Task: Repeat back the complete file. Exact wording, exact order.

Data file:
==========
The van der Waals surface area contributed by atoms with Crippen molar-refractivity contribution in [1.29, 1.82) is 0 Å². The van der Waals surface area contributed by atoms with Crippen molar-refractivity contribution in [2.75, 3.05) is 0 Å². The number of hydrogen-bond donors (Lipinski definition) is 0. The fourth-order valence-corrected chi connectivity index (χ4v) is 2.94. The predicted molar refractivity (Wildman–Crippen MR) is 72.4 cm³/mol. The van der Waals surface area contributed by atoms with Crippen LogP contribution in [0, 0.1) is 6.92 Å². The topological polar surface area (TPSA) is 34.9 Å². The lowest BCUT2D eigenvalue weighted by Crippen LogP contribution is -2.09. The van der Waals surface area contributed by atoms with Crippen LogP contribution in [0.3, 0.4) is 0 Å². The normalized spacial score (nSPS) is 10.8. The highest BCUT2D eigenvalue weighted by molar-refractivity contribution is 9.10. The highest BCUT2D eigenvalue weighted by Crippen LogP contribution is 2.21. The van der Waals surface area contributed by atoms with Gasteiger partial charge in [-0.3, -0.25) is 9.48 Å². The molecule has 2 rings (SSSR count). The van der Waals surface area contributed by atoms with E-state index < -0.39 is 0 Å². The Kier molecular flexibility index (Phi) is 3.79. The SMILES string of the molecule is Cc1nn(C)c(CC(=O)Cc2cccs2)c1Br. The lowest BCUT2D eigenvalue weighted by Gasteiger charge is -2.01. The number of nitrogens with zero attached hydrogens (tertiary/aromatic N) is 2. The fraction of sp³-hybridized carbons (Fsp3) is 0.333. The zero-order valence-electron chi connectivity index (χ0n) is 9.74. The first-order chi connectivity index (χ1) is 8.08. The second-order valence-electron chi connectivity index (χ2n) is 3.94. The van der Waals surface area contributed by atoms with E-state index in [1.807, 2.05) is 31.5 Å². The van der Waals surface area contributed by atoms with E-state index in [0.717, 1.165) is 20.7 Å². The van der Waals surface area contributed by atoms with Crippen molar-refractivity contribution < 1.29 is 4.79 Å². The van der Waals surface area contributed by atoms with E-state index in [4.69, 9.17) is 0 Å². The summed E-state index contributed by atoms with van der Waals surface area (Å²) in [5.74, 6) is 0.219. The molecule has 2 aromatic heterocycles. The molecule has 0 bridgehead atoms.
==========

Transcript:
The van der Waals surface area contributed by atoms with Crippen molar-refractivity contribution in [1.29, 1.82) is 0 Å². The van der Waals surface area contributed by atoms with Crippen molar-refractivity contribution in [2.75, 3.05) is 0 Å². The number of hydrogen-bond donors (Lipinski definition) is 0. The fourth-order valence-corrected chi connectivity index (χ4v) is 2.94. The predicted molar refractivity (Wildman–Crippen MR) is 72.4 cm³/mol. The van der Waals surface area contributed by atoms with Crippen LogP contribution in [0, 0.1) is 6.92 Å². The topological polar surface area (TPSA) is 34.9 Å². The lowest BCUT2D eigenvalue weighted by Crippen LogP contribution is -2.09. The van der Waals surface area contributed by atoms with Crippen LogP contribution in [0.3, 0.4) is 0 Å². The normalized spacial score (nSPS) is 10.8. The highest BCUT2D eigenvalue weighted by molar-refractivity contribution is 9.10. The highest BCUT2D eigenvalue weighted by Crippen LogP contribution is 2.21. The van der Waals surface area contributed by atoms with Gasteiger partial charge in [-0.3, -0.25) is 9.48 Å². The molecule has 2 rings (SSSR count). The van der Waals surface area contributed by atoms with E-state index < -0.39 is 0 Å². The Kier molecular flexibility index (Phi) is 3.79. The SMILES string of the molecule is Cc1nn(C)c(CC(=O)Cc2cccs2)c1Br. The lowest BCUT2D eigenvalue weighted by Gasteiger charge is -2.01. The number of nitrogens with zero attached hydrogens (tertiary/aromatic N) is 2. The fraction of sp³-hybridized carbons (Fsp3) is 0.333. The zero-order valence-electron chi connectivity index (χ0n) is 9.74. The first-order chi connectivity index (χ1) is 8.08. The second-order valence-electron chi connectivity index (χ2n) is 3.94. The van der Waals surface area contributed by atoms with E-state index in [1.807, 2.05) is 31.5 Å². The van der Waals surface area contributed by atoms with E-state index in [0.717, 1.165) is 20.7 Å². The van der Waals surface area contributed by atoms with Crippen molar-refractivity contribution < 1.29 is 4.79 Å². The van der Waals surface area contributed by atoms with E-state index in [4.69, 9.17) is 0 Å². The summed E-state index contributed by atoms with van der Waals surface area (Å²) in [5.74, 6) is 0.219. The molecule has 2 aromatic heterocycles. The molecule has 0 bridgehead atoms.